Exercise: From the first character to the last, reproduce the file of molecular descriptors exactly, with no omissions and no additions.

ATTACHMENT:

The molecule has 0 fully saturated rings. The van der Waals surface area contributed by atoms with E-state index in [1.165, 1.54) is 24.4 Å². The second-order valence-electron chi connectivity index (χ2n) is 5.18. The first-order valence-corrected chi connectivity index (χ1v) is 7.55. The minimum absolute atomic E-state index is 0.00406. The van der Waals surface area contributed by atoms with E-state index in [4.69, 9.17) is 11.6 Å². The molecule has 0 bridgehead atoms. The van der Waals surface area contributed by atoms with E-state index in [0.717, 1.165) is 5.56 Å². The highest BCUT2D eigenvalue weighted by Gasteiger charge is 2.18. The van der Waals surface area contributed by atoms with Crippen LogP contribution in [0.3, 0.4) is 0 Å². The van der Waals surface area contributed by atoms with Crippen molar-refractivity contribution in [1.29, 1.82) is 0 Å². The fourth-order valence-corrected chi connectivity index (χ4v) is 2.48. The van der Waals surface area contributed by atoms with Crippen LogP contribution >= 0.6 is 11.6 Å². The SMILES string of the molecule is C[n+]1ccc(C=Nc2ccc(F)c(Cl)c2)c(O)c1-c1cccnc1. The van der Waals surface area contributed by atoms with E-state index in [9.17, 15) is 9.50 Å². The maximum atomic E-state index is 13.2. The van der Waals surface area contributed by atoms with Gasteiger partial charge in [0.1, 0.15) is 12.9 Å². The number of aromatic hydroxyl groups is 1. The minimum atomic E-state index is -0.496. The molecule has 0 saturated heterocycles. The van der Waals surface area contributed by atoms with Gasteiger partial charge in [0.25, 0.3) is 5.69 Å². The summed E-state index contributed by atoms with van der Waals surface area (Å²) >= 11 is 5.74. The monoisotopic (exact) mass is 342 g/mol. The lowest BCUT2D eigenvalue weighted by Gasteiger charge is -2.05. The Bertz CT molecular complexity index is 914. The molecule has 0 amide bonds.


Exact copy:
The molecule has 0 fully saturated rings. The van der Waals surface area contributed by atoms with E-state index in [1.165, 1.54) is 24.4 Å². The second-order valence-electron chi connectivity index (χ2n) is 5.18. The first-order valence-corrected chi connectivity index (χ1v) is 7.55. The minimum absolute atomic E-state index is 0.00406. The van der Waals surface area contributed by atoms with E-state index in [4.69, 9.17) is 11.6 Å². The molecule has 0 bridgehead atoms. The van der Waals surface area contributed by atoms with E-state index in [0.717, 1.165) is 5.56 Å². The highest BCUT2D eigenvalue weighted by Gasteiger charge is 2.18. The van der Waals surface area contributed by atoms with Crippen LogP contribution in [0.3, 0.4) is 0 Å². The van der Waals surface area contributed by atoms with Crippen molar-refractivity contribution in [1.29, 1.82) is 0 Å². The fourth-order valence-corrected chi connectivity index (χ4v) is 2.48. The van der Waals surface area contributed by atoms with Crippen LogP contribution >= 0.6 is 11.6 Å². The SMILES string of the molecule is C[n+]1ccc(C=Nc2ccc(F)c(Cl)c2)c(O)c1-c1cccnc1. The van der Waals surface area contributed by atoms with E-state index in [9.17, 15) is 9.50 Å². The maximum atomic E-state index is 13.2. The van der Waals surface area contributed by atoms with Gasteiger partial charge in [0.1, 0.15) is 12.9 Å². The number of aromatic hydroxyl groups is 1. The minimum atomic E-state index is -0.496. The molecule has 0 saturated heterocycles. The van der Waals surface area contributed by atoms with Gasteiger partial charge in [0.25, 0.3) is 5.69 Å². The summed E-state index contributed by atoms with van der Waals surface area (Å²) >= 11 is 5.74. The monoisotopic (exact) mass is 342 g/mol. The lowest BCUT2D eigenvalue weighted by Gasteiger charge is -2.05. The Bertz CT molecular complexity index is 914. The molecule has 0 amide bonds.